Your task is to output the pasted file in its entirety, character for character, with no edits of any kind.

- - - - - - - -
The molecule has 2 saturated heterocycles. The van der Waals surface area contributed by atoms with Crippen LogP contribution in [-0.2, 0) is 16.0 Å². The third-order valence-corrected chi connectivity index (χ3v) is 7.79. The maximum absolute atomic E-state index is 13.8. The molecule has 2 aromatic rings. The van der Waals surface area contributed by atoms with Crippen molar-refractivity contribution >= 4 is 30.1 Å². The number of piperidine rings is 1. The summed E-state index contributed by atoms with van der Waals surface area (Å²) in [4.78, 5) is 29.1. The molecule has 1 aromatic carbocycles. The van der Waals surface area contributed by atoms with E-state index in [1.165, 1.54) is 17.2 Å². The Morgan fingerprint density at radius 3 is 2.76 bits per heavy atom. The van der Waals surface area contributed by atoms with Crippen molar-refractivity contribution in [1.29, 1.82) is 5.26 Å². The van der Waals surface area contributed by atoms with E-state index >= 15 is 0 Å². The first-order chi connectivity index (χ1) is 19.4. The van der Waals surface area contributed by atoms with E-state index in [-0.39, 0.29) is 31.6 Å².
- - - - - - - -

The molecule has 2 saturated heterocycles. The van der Waals surface area contributed by atoms with Crippen LogP contribution in [-0.2, 0) is 16.0 Å². The third-order valence-corrected chi connectivity index (χ3v) is 7.79. The maximum absolute atomic E-state index is 13.8. The molecule has 2 aromatic rings. The van der Waals surface area contributed by atoms with Crippen molar-refractivity contribution >= 4 is 30.1 Å². The number of piperidine rings is 1. The summed E-state index contributed by atoms with van der Waals surface area (Å²) in [4.78, 5) is 29.1. The molecule has 1 aromatic carbocycles. The van der Waals surface area contributed by atoms with E-state index in [1.165, 1.54) is 17.2 Å². The Morgan fingerprint density at radius 3 is 2.76 bits per heavy atom. The van der Waals surface area contributed by atoms with Crippen molar-refractivity contribution in [1.29, 1.82) is 5.26 Å². The van der Waals surface area contributed by atoms with E-state index >= 15 is 0 Å². The first-order chi connectivity index (χ1) is 19.4. The van der Waals surface area contributed by atoms with E-state index in [-0.39, 0.29) is 31.6 Å².